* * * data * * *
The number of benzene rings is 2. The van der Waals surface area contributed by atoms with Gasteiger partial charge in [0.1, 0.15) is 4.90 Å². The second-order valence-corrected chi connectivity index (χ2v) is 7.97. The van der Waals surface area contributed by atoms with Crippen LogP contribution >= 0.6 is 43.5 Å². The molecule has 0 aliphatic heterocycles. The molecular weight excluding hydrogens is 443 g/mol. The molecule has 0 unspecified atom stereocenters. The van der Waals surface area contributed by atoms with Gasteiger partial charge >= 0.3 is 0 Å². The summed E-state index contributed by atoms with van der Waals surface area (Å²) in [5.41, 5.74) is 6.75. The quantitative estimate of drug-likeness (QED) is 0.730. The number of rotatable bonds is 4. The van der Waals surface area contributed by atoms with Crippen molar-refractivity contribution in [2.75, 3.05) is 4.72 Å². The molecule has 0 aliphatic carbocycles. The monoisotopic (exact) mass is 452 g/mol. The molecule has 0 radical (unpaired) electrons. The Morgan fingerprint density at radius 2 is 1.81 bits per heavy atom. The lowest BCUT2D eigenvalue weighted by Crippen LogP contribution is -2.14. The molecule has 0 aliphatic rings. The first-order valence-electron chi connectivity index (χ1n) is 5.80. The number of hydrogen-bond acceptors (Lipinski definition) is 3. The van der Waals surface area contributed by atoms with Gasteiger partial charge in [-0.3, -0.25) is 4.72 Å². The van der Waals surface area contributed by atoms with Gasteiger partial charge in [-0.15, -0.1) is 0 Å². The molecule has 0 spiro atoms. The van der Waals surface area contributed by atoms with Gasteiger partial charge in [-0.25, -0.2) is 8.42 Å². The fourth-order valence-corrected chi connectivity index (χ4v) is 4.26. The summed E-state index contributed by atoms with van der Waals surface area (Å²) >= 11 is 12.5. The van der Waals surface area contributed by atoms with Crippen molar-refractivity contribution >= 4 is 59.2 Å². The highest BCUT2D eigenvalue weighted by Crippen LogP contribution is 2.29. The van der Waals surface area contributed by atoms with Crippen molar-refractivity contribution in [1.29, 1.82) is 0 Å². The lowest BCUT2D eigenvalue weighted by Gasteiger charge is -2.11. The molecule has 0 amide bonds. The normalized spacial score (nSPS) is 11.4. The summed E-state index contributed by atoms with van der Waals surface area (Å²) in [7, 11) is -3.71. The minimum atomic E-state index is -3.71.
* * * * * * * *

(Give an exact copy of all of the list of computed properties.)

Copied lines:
The number of benzene rings is 2. The van der Waals surface area contributed by atoms with Gasteiger partial charge in [0.1, 0.15) is 4.90 Å². The second-order valence-corrected chi connectivity index (χ2v) is 7.97. The van der Waals surface area contributed by atoms with Crippen LogP contribution >= 0.6 is 43.5 Å². The molecule has 0 aliphatic heterocycles. The molecular weight excluding hydrogens is 443 g/mol. The molecule has 0 unspecified atom stereocenters. The van der Waals surface area contributed by atoms with Gasteiger partial charge >= 0.3 is 0 Å². The summed E-state index contributed by atoms with van der Waals surface area (Å²) in [5.41, 5.74) is 6.75. The quantitative estimate of drug-likeness (QED) is 0.730. The number of rotatable bonds is 4. The van der Waals surface area contributed by atoms with Crippen molar-refractivity contribution in [2.75, 3.05) is 4.72 Å². The molecule has 0 aliphatic carbocycles. The monoisotopic (exact) mass is 452 g/mol. The molecule has 0 radical (unpaired) electrons. The Morgan fingerprint density at radius 2 is 1.81 bits per heavy atom. The lowest BCUT2D eigenvalue weighted by Crippen LogP contribution is -2.14. The molecule has 0 aliphatic rings. The first-order valence-electron chi connectivity index (χ1n) is 5.80. The number of hydrogen-bond acceptors (Lipinski definition) is 3. The van der Waals surface area contributed by atoms with Gasteiger partial charge in [-0.3, -0.25) is 4.72 Å². The van der Waals surface area contributed by atoms with Gasteiger partial charge in [-0.15, -0.1) is 0 Å². The molecule has 0 spiro atoms. The van der Waals surface area contributed by atoms with Gasteiger partial charge in [-0.25, -0.2) is 8.42 Å². The fourth-order valence-corrected chi connectivity index (χ4v) is 4.26. The summed E-state index contributed by atoms with van der Waals surface area (Å²) >= 11 is 12.5. The van der Waals surface area contributed by atoms with Crippen molar-refractivity contribution >= 4 is 59.2 Å². The highest BCUT2D eigenvalue weighted by Crippen LogP contribution is 2.29. The van der Waals surface area contributed by atoms with Crippen molar-refractivity contribution in [1.29, 1.82) is 0 Å². The lowest BCUT2D eigenvalue weighted by Gasteiger charge is -2.11. The molecule has 0 amide bonds. The normalized spacial score (nSPS) is 11.4. The summed E-state index contributed by atoms with van der Waals surface area (Å²) in [7, 11) is -3.71. The minimum atomic E-state index is -3.71.